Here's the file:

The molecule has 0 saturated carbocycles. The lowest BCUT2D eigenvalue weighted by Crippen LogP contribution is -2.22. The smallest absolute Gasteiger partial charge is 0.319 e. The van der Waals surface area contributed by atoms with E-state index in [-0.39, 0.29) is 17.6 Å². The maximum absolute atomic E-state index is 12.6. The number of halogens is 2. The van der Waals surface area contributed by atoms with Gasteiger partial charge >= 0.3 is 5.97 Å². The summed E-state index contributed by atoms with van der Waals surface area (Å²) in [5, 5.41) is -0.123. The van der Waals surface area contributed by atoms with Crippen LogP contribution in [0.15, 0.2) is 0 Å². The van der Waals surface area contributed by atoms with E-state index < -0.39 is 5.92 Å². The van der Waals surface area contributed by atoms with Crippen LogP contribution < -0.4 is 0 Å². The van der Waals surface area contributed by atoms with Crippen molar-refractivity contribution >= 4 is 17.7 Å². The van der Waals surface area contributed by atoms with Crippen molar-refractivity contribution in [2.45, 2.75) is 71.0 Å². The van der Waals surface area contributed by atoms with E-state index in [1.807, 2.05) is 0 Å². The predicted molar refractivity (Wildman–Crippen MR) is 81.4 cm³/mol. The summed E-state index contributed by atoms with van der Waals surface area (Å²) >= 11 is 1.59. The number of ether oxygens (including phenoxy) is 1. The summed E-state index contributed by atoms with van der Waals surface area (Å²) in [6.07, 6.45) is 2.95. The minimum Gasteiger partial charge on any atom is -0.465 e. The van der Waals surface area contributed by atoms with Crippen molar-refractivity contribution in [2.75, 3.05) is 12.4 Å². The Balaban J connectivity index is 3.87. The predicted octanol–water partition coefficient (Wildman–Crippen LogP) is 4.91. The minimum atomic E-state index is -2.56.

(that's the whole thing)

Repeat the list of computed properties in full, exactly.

The molecule has 0 saturated carbocycles. The lowest BCUT2D eigenvalue weighted by Crippen LogP contribution is -2.22. The smallest absolute Gasteiger partial charge is 0.319 e. The van der Waals surface area contributed by atoms with E-state index in [-0.39, 0.29) is 17.6 Å². The maximum absolute atomic E-state index is 12.6. The number of halogens is 2. The van der Waals surface area contributed by atoms with Gasteiger partial charge >= 0.3 is 5.97 Å². The summed E-state index contributed by atoms with van der Waals surface area (Å²) in [5, 5.41) is -0.123. The van der Waals surface area contributed by atoms with Crippen LogP contribution in [0.15, 0.2) is 0 Å². The van der Waals surface area contributed by atoms with E-state index < -0.39 is 5.92 Å². The van der Waals surface area contributed by atoms with Crippen LogP contribution < -0.4 is 0 Å². The van der Waals surface area contributed by atoms with Crippen molar-refractivity contribution >= 4 is 17.7 Å². The van der Waals surface area contributed by atoms with Crippen molar-refractivity contribution in [2.45, 2.75) is 71.0 Å². The van der Waals surface area contributed by atoms with E-state index in [1.807, 2.05) is 0 Å². The predicted molar refractivity (Wildman–Crippen MR) is 81.4 cm³/mol. The summed E-state index contributed by atoms with van der Waals surface area (Å²) >= 11 is 1.59. The number of ether oxygens (including phenoxy) is 1. The summed E-state index contributed by atoms with van der Waals surface area (Å²) in [6.07, 6.45) is 2.95. The minimum Gasteiger partial charge on any atom is -0.465 e. The van der Waals surface area contributed by atoms with Crippen molar-refractivity contribution in [2.75, 3.05) is 12.4 Å². The Balaban J connectivity index is 3.87. The predicted octanol–water partition coefficient (Wildman–Crippen LogP) is 4.91. The minimum atomic E-state index is -2.56.